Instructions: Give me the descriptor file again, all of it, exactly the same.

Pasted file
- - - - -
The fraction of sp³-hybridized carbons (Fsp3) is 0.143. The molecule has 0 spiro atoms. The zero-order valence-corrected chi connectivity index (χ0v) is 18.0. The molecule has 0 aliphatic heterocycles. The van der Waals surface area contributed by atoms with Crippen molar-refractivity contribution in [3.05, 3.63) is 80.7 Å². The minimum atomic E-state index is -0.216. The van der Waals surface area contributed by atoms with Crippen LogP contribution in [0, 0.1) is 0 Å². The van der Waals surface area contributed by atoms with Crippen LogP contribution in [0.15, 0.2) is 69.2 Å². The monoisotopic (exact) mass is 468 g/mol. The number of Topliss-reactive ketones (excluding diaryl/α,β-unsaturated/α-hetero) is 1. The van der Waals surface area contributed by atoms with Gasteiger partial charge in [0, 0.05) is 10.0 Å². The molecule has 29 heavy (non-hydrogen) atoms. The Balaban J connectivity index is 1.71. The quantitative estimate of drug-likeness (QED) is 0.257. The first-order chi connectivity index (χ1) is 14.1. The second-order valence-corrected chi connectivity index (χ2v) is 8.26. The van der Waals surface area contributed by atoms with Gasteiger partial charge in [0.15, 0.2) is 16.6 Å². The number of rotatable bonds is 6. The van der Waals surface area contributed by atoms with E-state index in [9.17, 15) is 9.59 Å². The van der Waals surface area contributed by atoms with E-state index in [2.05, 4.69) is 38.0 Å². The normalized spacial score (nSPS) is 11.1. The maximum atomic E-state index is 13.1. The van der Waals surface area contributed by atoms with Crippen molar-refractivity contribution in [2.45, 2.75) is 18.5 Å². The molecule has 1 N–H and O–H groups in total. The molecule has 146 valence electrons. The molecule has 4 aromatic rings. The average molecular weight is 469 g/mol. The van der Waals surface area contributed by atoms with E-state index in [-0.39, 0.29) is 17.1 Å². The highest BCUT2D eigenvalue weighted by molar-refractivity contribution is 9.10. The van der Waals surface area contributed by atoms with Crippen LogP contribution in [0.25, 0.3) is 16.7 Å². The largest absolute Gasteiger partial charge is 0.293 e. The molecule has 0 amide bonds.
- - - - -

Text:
The fraction of sp³-hybridized carbons (Fsp3) is 0.143. The molecule has 0 spiro atoms. The zero-order valence-corrected chi connectivity index (χ0v) is 18.0. The molecule has 0 aliphatic heterocycles. The van der Waals surface area contributed by atoms with Crippen molar-refractivity contribution in [3.05, 3.63) is 80.7 Å². The minimum atomic E-state index is -0.216. The van der Waals surface area contributed by atoms with Crippen LogP contribution in [0, 0.1) is 0 Å². The van der Waals surface area contributed by atoms with Crippen LogP contribution in [0.15, 0.2) is 69.2 Å². The monoisotopic (exact) mass is 468 g/mol. The number of Topliss-reactive ketones (excluding diaryl/α,β-unsaturated/α-hetero) is 1. The van der Waals surface area contributed by atoms with Gasteiger partial charge in [0, 0.05) is 10.0 Å². The molecule has 29 heavy (non-hydrogen) atoms. The Balaban J connectivity index is 1.71. The quantitative estimate of drug-likeness (QED) is 0.257. The first-order chi connectivity index (χ1) is 14.1. The second-order valence-corrected chi connectivity index (χ2v) is 8.26. The van der Waals surface area contributed by atoms with Gasteiger partial charge in [0.15, 0.2) is 16.6 Å². The number of rotatable bonds is 6. The van der Waals surface area contributed by atoms with E-state index in [9.17, 15) is 9.59 Å². The van der Waals surface area contributed by atoms with E-state index in [2.05, 4.69) is 38.0 Å². The normalized spacial score (nSPS) is 11.1. The maximum atomic E-state index is 13.1. The van der Waals surface area contributed by atoms with Crippen molar-refractivity contribution in [2.45, 2.75) is 18.5 Å². The molecule has 1 N–H and O–H groups in total. The molecule has 146 valence electrons. The molecule has 4 aromatic rings. The average molecular weight is 469 g/mol. The van der Waals surface area contributed by atoms with E-state index in [-0.39, 0.29) is 17.1 Å². The highest BCUT2D eigenvalue weighted by molar-refractivity contribution is 9.10. The van der Waals surface area contributed by atoms with Crippen LogP contribution in [0.25, 0.3) is 16.7 Å². The largest absolute Gasteiger partial charge is 0.293 e. The molecule has 0 amide bonds.